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Reply #11: ? The invention of the cotton gin actually led to an increase in slavery, [View All]

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Tanuki Donating Member (1000+ posts) Send PM | Profile | Ignore Fri Aug-31-07 12:29 PM
Response to Reply #4
11. ? The invention of the cotton gin actually led to an increase in slavery,
http://www.eliwhitney.org/cotton.htm
"However, like many inventors, Whitney (who died in 1825) could not have foreseen the ways in which his invention would change society for the worse. The most significant of these was the growth of slavery. While it was true that the cotton gin reduced the labor of removing seeds, it did not reduce the need for slaves to grow and pick the cotton. In fact, the opposite occurred. Cotton growing became so profitable for the planters that it greatly increased their demand for both land and slave labor. In 1790 there were six slave states; in 1860 there were 15. From 1790 until Congress banned the importation of slaves from Africa in 1808, Southerners imported 80,000 Africans. By 1860 approximately one in three Southerners was a slave.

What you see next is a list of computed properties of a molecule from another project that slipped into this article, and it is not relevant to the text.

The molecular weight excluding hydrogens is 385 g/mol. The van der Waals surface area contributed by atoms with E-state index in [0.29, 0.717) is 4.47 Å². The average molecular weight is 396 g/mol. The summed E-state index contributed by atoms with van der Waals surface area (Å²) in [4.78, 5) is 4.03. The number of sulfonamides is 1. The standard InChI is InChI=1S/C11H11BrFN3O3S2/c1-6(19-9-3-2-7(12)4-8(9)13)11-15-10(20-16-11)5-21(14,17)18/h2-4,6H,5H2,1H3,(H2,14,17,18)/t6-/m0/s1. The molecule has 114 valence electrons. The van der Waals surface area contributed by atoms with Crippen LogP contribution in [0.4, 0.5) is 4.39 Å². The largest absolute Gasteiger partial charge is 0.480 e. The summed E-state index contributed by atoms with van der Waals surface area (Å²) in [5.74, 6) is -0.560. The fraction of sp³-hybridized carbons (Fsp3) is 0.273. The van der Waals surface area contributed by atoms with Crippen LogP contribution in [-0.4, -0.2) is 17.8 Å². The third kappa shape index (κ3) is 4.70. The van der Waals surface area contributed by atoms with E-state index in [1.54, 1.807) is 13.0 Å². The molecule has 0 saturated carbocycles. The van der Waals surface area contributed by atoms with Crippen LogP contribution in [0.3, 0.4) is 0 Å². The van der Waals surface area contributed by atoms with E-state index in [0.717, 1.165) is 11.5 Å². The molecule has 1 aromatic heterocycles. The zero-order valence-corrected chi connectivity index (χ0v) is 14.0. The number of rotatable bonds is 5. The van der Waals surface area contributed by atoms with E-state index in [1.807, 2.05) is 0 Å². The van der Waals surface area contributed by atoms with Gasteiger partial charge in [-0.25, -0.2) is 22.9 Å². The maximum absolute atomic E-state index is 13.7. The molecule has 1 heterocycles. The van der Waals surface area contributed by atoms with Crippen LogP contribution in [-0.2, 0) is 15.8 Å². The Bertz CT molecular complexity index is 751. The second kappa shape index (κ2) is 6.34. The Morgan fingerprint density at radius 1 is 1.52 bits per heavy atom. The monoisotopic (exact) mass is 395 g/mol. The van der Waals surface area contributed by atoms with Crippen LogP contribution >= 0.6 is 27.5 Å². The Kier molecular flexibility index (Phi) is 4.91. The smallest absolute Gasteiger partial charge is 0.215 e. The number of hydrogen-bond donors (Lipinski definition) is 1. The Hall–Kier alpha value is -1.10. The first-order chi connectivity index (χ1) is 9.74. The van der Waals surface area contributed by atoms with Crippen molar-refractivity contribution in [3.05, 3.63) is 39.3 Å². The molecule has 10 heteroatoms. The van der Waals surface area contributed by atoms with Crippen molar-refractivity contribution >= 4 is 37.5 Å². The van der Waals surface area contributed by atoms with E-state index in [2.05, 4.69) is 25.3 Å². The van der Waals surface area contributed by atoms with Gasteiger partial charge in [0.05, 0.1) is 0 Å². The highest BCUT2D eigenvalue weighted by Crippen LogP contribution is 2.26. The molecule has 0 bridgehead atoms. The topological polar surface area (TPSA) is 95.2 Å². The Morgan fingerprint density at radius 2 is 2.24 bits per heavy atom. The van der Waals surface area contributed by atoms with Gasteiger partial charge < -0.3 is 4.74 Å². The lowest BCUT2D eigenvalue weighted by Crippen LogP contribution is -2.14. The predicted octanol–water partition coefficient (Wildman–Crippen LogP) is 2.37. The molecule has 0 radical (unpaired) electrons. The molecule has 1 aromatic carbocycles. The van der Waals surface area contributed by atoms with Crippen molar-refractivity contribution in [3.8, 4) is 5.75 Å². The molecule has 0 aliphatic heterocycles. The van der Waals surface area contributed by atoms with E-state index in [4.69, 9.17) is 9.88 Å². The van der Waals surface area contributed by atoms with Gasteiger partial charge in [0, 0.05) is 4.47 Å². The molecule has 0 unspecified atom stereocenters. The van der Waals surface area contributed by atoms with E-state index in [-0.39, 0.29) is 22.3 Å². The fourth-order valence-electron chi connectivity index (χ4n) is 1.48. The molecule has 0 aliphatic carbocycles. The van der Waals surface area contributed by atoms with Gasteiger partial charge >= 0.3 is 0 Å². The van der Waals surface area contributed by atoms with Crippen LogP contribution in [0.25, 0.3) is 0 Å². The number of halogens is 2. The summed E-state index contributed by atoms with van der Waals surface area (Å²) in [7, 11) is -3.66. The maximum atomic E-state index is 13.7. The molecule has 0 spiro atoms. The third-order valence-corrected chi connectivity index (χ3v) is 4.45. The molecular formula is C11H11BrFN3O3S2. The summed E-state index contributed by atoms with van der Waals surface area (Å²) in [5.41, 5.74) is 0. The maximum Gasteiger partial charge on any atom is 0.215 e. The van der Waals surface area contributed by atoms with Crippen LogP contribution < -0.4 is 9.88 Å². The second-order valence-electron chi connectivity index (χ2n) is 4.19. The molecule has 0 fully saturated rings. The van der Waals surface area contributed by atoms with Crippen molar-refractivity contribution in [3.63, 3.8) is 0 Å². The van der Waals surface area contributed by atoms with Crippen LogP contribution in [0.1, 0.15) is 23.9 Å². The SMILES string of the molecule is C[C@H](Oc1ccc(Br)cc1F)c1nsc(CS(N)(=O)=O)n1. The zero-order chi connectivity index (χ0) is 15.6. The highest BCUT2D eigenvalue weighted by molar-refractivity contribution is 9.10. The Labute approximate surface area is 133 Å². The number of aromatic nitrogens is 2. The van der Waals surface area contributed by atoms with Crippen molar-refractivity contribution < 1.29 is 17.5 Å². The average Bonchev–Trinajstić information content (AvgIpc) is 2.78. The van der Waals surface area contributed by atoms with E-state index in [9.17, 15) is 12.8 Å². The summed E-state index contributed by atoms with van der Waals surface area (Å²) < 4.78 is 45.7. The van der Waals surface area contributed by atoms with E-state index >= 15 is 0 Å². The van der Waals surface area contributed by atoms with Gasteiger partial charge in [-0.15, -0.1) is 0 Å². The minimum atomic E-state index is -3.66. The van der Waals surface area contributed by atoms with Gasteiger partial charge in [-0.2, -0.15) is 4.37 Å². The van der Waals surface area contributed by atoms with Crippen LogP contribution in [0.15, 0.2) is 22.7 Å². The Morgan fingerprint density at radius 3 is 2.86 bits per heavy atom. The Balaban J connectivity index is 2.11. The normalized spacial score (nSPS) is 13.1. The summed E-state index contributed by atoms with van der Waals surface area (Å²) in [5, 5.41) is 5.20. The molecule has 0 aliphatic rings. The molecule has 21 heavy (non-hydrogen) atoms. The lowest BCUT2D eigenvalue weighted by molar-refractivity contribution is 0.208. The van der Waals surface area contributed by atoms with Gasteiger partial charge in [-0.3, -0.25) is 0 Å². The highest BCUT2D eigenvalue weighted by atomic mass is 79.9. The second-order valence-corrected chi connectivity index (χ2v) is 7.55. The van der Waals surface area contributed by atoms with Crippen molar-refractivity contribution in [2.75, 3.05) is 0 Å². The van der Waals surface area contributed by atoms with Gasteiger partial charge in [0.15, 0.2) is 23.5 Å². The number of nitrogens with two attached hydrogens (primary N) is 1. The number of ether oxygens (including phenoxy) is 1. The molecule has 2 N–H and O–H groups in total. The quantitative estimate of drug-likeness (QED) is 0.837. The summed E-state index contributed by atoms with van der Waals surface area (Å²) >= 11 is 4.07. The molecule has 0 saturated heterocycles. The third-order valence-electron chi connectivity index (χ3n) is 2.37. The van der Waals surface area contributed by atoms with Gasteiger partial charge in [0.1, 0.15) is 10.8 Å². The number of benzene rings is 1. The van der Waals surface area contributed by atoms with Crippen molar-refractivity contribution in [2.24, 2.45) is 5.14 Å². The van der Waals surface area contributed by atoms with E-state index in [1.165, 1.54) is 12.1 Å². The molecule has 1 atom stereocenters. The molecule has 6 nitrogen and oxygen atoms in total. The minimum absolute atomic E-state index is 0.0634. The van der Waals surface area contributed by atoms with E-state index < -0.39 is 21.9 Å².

Because of the cotton gin, slaves now labored on ever-larger plantations where work was more regimented and relentless. "

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